Tapping Europe’s Offshore Energy Potential: A Way to Enhance Security of Supply
08 December 2022
In light of European efforts to find alternatives to natural gas supplies from Russia, one major potential alternative source is often overlooked in policy debates. Namely, indigenous natural gas production from offshore fields.
In recent years, many EU member states have snubbed offshore gas production development, driven mostly by climate concerns. Many Western European nations have either introduced a legal ban on offshore drilling, or de facto ceased licensing offshore activities. However, the current crisis leaves Europe with little choice but to reconsider that approach.
Yes, resuming offshore natural gas development presents a painful deviation from the general policy pattern of ending reliance on fossil fuels and achieving decarbonisation goals. However, it is not nearly as bad as resuming coal-fired power generation, and it offers future opportunities for convergence with the green energy transition, as offshore wind installations can replace the natural gas production platforms after gas production is terminated.
Countries like Romania or Turkey have greatly benefited from pursuing policies aimed at increasing offshore gas exploration and production. In 2022, Romania received the first quantities of natural gas produced from the Midia Gas Development (Ana and Doina gas fields in the Black Sea). This is the first new offshore gas development in the country in more than three decades and will produce up to 1 bcm of gas at peak. Romania, with its relaxed approach to offshore gas drilling, is not only set to become fully energy independent, but also the biggest natural gas producer in the EU. Currently, Romania holds estimated untapped Black Sea gas reserves of between 170 and 200 bcm – these figures can increase with further exploration.
Turkey has also enjoyed success in this domain, and recently began construction of the underwater pipeline network that will connect the offshore Sakarya gas field with the onshore gas processing facility in the northern Black Sea province of Zonguldak. Gas production is expected to begin in the first quarter of 2023, with peak production over 3,5 bcm per year.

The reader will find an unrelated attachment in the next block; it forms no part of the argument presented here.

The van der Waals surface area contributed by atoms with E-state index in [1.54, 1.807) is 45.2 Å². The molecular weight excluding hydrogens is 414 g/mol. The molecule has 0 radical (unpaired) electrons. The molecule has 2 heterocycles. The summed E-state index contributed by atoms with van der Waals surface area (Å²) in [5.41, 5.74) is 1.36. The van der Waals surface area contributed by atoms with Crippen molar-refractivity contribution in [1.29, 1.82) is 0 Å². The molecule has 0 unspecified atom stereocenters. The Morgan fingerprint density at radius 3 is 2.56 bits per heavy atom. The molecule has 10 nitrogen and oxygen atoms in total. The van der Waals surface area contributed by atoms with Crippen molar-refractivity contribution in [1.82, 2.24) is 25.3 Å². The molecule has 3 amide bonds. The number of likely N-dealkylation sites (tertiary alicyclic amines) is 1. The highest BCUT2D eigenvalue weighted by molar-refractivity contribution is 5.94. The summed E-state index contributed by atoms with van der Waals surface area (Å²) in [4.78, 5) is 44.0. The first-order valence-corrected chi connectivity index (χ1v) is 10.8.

Their shared neighbour of Bulgaria, on the other hand, has been comparatively much slower in licensing its offshore gas reserves for exploration, although it has been picking up the speed recently.
Unleashing the Black Sea’s offshore gas potential may help create a sizeable natural gas production hub that would resolve the problem of vulnerability experienced by South Eastern European nations; who, until recently, were the most dependent on Russian gas – Bulgaria, Hungary, Greece, and the Western Balkan nations. This could also have profound implications for achieving the energy independence of Moldova, which can benefit from access to this rapidly developing Black Sea gas production hub – and even Ukraine. Ukraine has its own untapped Black Sea offshore gas production potential, and realising it will be quite helpful for the country’s post-war reconstruction. Moreover, Ukraine can also contribute to a potential Black Sea gas market hub.
Further linking this potential regional gas hub with new centres of gas production in the Eastern Mediterranean – Cyprus, Israel, Turkey, Lebanon, Egypt – may create a powerful South Eastern European gas hub, which will be a net exporter of gas further to the rest of Europe, and will eliminate the region’s need for gas dependence on Russia once and for all. As mentioned above, this would be a very important step towards achieving energy independence for Moldova, and decoupling the country from Russian energy supplies.
Other countries in Southern Europe which have been moving towards drilling offshore gas to enhance security of energy supply are Greece and Italy. Before Putin’s war against Ukraine, these countries were some of the most dependent on Russian gas supplies – but now they are making steps towards achieving a greater extent of energy independence by tapping their offshore gas reserves potential. Greek Prime Minister Kyriakos Mitsotakis has promised to expand the country’s gas exploration program in response to rising oil and gas prices.